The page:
Examining the Effectiveness of In-Jail Substance Abuse Treatment

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Thc recent drug use epidemic has led to a significant increase in the number of incarcerated drug-involved inmates throughout the country and has challenged jail and prison administrators to develop programs to reduce drug relapse and drug-related crime. In response to increasing problems of drug dependence among jail inmates, the US. Department of Justice, Bureau of Justice Assistance in 1987 funded development of three model demonstration jail substance abuse treatment programs. The current study reviews findings from an evaluation of 535 inmates admitted to the Hillsborough County Sheriff's Office Substance Abuse Treatment Program, in Tampa, Florida from 1988 to 1991. Evaluation findings indicate that over a one-year period following release from custody, inmates participating in the six-week jail treatment program remained significantly longer in the community until rearrest, experienced fewer arrests, and served less jail time in comparison to a group of untreated inmates. Significant improvements were also observed in program participants' abilities to use coping skills to effectively respond to high risk situations for drug relapse, in acquisition of knowledge regarding relapse prevention and recovely principles, and in self-confidence in dealing with high risk situations. Implications for development of jail substance abuse treatment programs and for further research are discussed.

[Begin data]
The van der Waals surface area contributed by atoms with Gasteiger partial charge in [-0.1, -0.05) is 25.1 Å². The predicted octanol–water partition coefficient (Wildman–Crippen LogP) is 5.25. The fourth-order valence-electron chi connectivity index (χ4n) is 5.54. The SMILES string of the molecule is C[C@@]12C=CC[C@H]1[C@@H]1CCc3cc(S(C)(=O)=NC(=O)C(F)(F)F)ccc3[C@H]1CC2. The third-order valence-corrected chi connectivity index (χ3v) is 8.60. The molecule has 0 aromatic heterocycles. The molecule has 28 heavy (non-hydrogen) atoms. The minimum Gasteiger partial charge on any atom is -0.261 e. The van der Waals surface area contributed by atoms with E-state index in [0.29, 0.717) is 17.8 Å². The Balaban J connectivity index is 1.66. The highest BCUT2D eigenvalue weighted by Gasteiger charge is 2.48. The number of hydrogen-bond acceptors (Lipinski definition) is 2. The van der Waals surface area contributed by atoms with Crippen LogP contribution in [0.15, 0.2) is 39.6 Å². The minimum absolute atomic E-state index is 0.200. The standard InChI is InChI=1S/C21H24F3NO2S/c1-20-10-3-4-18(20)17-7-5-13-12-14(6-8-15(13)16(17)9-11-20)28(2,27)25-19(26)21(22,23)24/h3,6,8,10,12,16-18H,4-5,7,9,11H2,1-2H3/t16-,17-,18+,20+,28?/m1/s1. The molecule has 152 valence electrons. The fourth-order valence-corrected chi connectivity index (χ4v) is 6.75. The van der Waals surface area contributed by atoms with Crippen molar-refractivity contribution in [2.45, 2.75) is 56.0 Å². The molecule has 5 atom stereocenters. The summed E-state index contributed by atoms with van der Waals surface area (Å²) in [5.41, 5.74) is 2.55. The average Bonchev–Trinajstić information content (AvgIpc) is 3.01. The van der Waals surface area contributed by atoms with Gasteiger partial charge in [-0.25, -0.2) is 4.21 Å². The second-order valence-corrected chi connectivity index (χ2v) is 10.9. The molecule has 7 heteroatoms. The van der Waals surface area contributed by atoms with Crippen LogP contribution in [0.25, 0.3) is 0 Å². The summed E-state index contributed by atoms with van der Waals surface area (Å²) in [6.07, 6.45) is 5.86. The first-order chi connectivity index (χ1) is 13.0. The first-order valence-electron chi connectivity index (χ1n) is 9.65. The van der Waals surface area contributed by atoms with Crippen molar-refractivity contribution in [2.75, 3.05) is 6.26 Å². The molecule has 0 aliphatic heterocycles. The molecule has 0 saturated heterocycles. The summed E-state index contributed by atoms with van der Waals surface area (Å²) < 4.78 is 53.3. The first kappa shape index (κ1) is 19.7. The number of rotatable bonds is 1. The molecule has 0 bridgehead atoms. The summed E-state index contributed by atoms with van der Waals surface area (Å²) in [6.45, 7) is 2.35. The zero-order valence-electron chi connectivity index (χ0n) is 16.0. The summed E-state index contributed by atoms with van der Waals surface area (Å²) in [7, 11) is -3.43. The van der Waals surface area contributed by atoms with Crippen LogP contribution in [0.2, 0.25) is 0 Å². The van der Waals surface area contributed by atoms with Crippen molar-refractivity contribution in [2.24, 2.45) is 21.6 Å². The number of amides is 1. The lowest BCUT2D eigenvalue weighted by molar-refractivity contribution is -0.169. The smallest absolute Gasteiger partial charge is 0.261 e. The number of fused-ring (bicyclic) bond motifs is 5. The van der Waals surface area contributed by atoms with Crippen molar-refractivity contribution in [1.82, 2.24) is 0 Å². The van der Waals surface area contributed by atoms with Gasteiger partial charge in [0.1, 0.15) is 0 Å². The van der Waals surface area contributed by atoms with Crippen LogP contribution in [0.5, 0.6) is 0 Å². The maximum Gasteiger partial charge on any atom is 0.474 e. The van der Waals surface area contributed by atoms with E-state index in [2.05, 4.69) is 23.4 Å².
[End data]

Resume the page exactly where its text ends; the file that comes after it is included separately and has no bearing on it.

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Journal of Offender Rehabilitation, v. 19, issue 3-4, p. 1-39